The Congressional Budget Office Says the Bipartisan Infrastructure Bill Will Increase Deficits by $256 Billion over 10 Years

The Congressional Budget Office estimated Thursday that the bipartisan Senate infrastructure bill will add $256 billion to the deficit over the next decade, undercutting its backers’ claims the spending had been offset.

In FY2020, the deficit hit a record $3.1 trillion. So far in FY2021, the deficit is $2.2 trillion. The national debt is climbing to $29 trillion for the first time in U.S. history.

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Analysis: Maximum Facts About the Minimum Wage

At 2:00 AM on Saturday, February 27, Democrats in the U.S. House of Representatives voted to pass a “COVID relief and economic support“ bill at a cost to taxpayers of $1.9 trillion. The next Saturday, Senate Democrats passed a very similar bill, and President Biden stated he will sign it. This will be the sixth “COVID relief” law and swell the tab for such legislation to a total of $5.3 trillion. The combined cost of these laws to every household in the United States will be an average of $41,036.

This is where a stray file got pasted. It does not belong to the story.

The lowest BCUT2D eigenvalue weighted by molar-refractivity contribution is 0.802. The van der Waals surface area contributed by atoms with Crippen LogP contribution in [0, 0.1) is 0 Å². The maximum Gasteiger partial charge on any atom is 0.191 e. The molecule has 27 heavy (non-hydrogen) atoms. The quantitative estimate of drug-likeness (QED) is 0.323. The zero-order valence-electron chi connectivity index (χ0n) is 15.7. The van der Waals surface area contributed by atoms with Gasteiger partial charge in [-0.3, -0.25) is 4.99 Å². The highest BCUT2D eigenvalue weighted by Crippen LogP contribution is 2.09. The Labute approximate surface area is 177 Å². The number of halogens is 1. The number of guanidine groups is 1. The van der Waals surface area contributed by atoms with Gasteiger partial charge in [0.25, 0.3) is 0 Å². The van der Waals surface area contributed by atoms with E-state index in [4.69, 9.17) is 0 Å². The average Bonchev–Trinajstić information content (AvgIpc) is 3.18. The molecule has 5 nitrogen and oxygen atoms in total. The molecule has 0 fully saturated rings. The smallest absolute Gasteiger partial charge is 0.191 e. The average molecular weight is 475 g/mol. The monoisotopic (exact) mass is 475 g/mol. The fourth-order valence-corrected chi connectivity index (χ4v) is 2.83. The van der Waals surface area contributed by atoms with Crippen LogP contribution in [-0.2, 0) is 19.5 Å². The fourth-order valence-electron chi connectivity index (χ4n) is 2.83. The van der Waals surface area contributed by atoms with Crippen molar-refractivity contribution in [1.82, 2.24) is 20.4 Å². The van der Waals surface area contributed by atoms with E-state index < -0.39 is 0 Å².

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U.S. Budget Deficit Hits Record $3 Trillion Through 11 Months

The U.S. budget deficit hit an all-time high of $3 trillion for the first 11 months of this budget year, the Treasury Department said Friday.

The ocean of red ink is a product of the government’s massive spending to try to cushion the impact of a coronavirus-fueled recession that has cost millions of jobs.

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Three Common Ways Governments Misuse Statistics and What You Can Do About It

US Capitol at night

by Andrew Berryhill   Government agencies and researchers produce endless reams of statistics. While statistics can be valuable, they can be easily misrepresented. A 2017 study on the use of statistics in news characterized the problem as such: “The constant supply of data produced by think tanks, government agencies, independent researchers, academics and…

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